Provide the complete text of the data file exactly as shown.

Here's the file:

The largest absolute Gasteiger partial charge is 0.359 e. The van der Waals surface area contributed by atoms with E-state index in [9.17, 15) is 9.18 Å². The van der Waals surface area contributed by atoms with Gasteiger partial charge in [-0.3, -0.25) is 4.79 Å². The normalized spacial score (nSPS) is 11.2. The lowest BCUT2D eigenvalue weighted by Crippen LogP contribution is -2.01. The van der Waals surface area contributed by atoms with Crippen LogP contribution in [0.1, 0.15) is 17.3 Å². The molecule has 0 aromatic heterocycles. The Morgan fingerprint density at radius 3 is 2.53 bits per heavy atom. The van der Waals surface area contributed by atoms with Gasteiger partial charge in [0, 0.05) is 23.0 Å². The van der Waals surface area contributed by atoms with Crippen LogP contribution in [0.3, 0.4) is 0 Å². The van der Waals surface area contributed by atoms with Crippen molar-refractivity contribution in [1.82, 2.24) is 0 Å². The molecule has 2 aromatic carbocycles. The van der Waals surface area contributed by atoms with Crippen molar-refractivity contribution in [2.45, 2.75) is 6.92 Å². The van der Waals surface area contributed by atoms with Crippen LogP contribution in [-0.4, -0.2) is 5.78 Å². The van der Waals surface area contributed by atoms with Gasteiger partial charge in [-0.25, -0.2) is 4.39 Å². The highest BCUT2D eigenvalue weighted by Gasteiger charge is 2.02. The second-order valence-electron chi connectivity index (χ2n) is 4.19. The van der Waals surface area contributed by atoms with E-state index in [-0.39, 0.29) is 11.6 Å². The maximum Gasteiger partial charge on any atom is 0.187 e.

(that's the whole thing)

The largest absolute Gasteiger partial charge is 0.359 e. The van der Waals surface area contributed by atoms with E-state index in [9.17, 15) is 9.18 Å². The van der Waals surface area contributed by atoms with Gasteiger partial charge in [-0.3, -0.25) is 4.79 Å². The normalized spacial score (nSPS) is 11.2. The lowest BCUT2D eigenvalue weighted by Crippen LogP contribution is -2.01. The van der Waals surface area contributed by atoms with Crippen LogP contribution in [0.1, 0.15) is 17.3 Å². The molecule has 0 aromatic heterocycles. The Morgan fingerprint density at radius 3 is 2.53 bits per heavy atom. The van der Waals surface area contributed by atoms with Gasteiger partial charge in [0, 0.05) is 23.0 Å². The van der Waals surface area contributed by atoms with Crippen LogP contribution in [0.3, 0.4) is 0 Å². The van der Waals surface area contributed by atoms with Crippen molar-refractivity contribution in [1.82, 2.24) is 0 Å². The molecule has 2 aromatic carbocycles. The van der Waals surface area contributed by atoms with Crippen molar-refractivity contribution in [2.45, 2.75) is 6.92 Å². The van der Waals surface area contributed by atoms with Crippen LogP contribution in [-0.4, -0.2) is 5.78 Å². The van der Waals surface area contributed by atoms with Gasteiger partial charge in [-0.25, -0.2) is 4.39 Å². The highest BCUT2D eigenvalue weighted by Gasteiger charge is 2.02. The second-order valence-electron chi connectivity index (χ2n) is 4.19. The van der Waals surface area contributed by atoms with E-state index in [-0.39, 0.29) is 11.6 Å². The maximum Gasteiger partial charge on any atom is 0.187 e.